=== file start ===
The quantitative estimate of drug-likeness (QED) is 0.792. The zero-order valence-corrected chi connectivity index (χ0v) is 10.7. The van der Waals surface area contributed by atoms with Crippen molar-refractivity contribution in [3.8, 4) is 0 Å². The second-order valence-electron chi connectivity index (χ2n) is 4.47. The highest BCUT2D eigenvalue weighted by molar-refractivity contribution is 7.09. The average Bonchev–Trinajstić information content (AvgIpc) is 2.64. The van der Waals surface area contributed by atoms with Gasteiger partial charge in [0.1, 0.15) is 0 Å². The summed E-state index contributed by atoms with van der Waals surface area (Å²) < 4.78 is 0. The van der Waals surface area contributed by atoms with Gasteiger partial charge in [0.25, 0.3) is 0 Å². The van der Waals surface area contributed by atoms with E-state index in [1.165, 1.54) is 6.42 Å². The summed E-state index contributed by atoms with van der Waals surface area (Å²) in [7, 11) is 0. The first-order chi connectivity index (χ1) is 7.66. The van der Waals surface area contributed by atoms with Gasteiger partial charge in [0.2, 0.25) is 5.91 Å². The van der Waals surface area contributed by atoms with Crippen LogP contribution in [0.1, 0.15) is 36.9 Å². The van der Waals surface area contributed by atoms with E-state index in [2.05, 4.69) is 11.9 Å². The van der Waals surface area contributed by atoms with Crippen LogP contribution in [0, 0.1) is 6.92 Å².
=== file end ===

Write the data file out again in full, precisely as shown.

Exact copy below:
The quantitative estimate of drug-likeness (QED) is 0.792. The zero-order valence-corrected chi connectivity index (χ0v) is 10.7. The van der Waals surface area contributed by atoms with Crippen molar-refractivity contribution in [3.8, 4) is 0 Å². The second-order valence-electron chi connectivity index (χ2n) is 4.47. The highest BCUT2D eigenvalue weighted by molar-refractivity contribution is 7.09. The average Bonchev–Trinajstić information content (AvgIpc) is 2.64. The van der Waals surface area contributed by atoms with Gasteiger partial charge in [0.1, 0.15) is 0 Å². The summed E-state index contributed by atoms with van der Waals surface area (Å²) < 4.78 is 0. The van der Waals surface area contributed by atoms with Gasteiger partial charge in [0.25, 0.3) is 0 Å². The van der Waals surface area contributed by atoms with E-state index in [1.165, 1.54) is 6.42 Å². The summed E-state index contributed by atoms with van der Waals surface area (Å²) in [7, 11) is 0. The first-order chi connectivity index (χ1) is 7.66. The van der Waals surface area contributed by atoms with Gasteiger partial charge in [0.2, 0.25) is 5.91 Å². The van der Waals surface area contributed by atoms with Crippen LogP contribution in [0.1, 0.15) is 36.9 Å². The van der Waals surface area contributed by atoms with E-state index in [2.05, 4.69) is 11.9 Å². The van der Waals surface area contributed by atoms with Crippen LogP contribution in [0, 0.1) is 6.92 Å².